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Ali's hospital stay more serious?

2016-06-03 22:24
Muhammad Ali (File)

Phoenix - Boxing legend Muhammad Ali remained in hospital for a second day on Friday for treatment of a respiratory ailment, amid media reports that his condition has been complicated by his Parkinson's disease.

Ali's spokesperson Bob Gunnell told the Louisville Courier-Journal on Friday that the 74-year-old former heavyweight world champion remained in fair condition in the Phoenix area and that a brief stay was still expected.

Gunnell noted the "media frenzy" touched off each time the iconic fighter is hospitalized, but declined to give the newspaper in Ali's hometown further details on Ali's condition.

US celebrity news website radaronline.com quoted an anonymous source as saying Ali required help breathing and that worried family members had gathered at his bedside.

Gunnell did not immediately respond to AFP requests for comment.

Ali, known globally not only for his storied ring career but also for his civil rights activism, has been hospitalized multiple times in recent years.

He spent time in hospital in 2014 after suffering a mild case of pneumonia and again in 2015 for a urinary tract infection.

His Parkinson's, thought to be linked to the thousands of punches he took during his career, has limited his public speaking for years.

But he has continued to make appearances and offer opinions through his family members and spokespeople.

In April, he attended a Celebrity Fight Night Dinner in Phoenix that raised funds for treatment of Parkinson's.

In December, he issued a statement rebuking US presidential hopeful Donald Trump over Trump's call for a ban on Muslims entering the United States.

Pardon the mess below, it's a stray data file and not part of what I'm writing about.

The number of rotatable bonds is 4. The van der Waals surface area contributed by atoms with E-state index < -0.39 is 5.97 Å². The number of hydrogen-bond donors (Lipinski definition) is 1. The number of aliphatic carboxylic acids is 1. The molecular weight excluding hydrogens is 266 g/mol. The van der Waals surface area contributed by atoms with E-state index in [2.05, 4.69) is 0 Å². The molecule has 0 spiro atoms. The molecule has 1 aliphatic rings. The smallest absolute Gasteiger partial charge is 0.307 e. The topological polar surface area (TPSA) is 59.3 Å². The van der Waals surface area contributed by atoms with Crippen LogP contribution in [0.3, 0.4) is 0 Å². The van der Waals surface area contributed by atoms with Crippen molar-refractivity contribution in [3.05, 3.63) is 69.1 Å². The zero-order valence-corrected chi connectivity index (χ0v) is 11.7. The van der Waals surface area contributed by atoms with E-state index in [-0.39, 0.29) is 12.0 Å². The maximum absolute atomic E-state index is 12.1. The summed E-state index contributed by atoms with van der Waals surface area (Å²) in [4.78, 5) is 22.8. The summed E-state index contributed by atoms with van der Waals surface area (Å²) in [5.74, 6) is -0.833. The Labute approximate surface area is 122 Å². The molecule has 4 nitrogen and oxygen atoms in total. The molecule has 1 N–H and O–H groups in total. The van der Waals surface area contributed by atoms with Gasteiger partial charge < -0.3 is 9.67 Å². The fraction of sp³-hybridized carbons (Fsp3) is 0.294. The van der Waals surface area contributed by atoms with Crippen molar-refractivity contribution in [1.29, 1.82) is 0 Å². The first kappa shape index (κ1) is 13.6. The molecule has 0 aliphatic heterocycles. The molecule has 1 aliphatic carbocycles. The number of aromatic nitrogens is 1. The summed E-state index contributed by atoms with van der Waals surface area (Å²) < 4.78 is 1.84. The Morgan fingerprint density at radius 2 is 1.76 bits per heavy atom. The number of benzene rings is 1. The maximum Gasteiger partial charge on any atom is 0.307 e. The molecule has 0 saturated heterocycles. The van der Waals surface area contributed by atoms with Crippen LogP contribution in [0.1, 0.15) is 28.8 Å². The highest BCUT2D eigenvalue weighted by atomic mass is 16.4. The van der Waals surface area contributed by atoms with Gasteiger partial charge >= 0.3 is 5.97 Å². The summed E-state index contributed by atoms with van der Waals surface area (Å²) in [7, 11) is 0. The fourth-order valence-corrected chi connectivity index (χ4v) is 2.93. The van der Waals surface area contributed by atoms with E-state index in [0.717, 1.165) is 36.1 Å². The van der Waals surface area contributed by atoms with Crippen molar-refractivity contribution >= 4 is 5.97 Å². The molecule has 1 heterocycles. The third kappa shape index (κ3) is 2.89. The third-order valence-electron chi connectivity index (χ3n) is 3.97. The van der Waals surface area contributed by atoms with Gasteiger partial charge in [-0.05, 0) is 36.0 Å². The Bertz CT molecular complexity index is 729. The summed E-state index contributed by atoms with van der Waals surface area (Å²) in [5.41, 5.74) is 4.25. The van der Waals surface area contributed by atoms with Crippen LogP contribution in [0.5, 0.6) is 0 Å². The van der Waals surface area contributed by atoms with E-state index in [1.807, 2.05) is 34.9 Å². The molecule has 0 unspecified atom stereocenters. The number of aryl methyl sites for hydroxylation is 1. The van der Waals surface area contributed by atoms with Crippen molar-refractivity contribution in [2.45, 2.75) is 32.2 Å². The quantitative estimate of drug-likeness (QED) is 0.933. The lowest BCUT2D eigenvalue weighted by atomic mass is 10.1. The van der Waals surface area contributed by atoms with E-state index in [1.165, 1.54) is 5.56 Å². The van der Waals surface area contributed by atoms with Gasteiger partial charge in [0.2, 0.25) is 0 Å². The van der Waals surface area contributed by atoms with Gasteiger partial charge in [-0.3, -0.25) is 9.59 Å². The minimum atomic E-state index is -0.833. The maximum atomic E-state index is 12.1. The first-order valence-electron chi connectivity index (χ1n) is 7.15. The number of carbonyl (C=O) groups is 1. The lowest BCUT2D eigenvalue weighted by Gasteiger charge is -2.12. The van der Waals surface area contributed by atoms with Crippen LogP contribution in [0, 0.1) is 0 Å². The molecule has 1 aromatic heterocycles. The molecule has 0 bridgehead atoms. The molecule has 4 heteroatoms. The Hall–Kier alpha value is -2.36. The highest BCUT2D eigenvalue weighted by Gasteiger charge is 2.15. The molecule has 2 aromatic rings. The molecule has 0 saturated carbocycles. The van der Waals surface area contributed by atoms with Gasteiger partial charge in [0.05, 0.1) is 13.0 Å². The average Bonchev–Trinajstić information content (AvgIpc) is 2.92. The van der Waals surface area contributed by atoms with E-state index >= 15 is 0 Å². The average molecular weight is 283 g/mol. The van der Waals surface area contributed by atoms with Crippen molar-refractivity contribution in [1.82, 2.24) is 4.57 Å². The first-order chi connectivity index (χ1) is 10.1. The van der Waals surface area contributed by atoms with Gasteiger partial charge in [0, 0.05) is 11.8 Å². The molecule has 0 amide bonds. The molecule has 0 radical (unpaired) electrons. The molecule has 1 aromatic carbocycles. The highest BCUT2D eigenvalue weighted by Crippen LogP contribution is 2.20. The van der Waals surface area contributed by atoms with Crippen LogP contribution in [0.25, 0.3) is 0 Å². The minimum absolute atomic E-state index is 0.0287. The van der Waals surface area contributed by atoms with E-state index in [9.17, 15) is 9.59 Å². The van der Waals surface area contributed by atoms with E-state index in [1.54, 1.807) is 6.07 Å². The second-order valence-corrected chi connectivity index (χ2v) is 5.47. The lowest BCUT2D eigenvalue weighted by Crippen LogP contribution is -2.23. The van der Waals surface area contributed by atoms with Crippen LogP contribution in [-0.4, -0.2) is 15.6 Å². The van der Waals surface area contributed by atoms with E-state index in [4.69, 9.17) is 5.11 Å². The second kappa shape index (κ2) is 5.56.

News of his latest health setback sparked concern among admirers.

"Prayers & blessings to my idol," boxer Sugar Ray Leonard tweeted.

Ali - whose legendary boxing career stretched from 1960 to 1981 - dazzled fans with slick moves in the ring, and with his wit and engaging persona outside it.

His opposition to the Vietnam War saw him banned from the sport for years, but the US Supreme Court overturned his conviction for draft dodging in 1971.

Once vilified in some quarters for his conversion to Islam and his outspoken stance on civil rights issues, Ali held firm to earn dozens of tributes, lighting the Olympic torch in 1996 in Atlanta and being named a UN messenger of peace in 1998.

He received the highest US civilian honour, the Presidential Medal of Freedom, in 2005.

News of his hospitalisation brought well wishes from boxers and others on Twitter, including Sugar Ray Leonard, who modeled his career after Ali's.

"Prayers & blessings to my idol, my friend, & without question, the Greatest of All Time @MuhammadAli ! #GOAT," Leonard wrote.

Read more on:    muhammad ali  |  boxing


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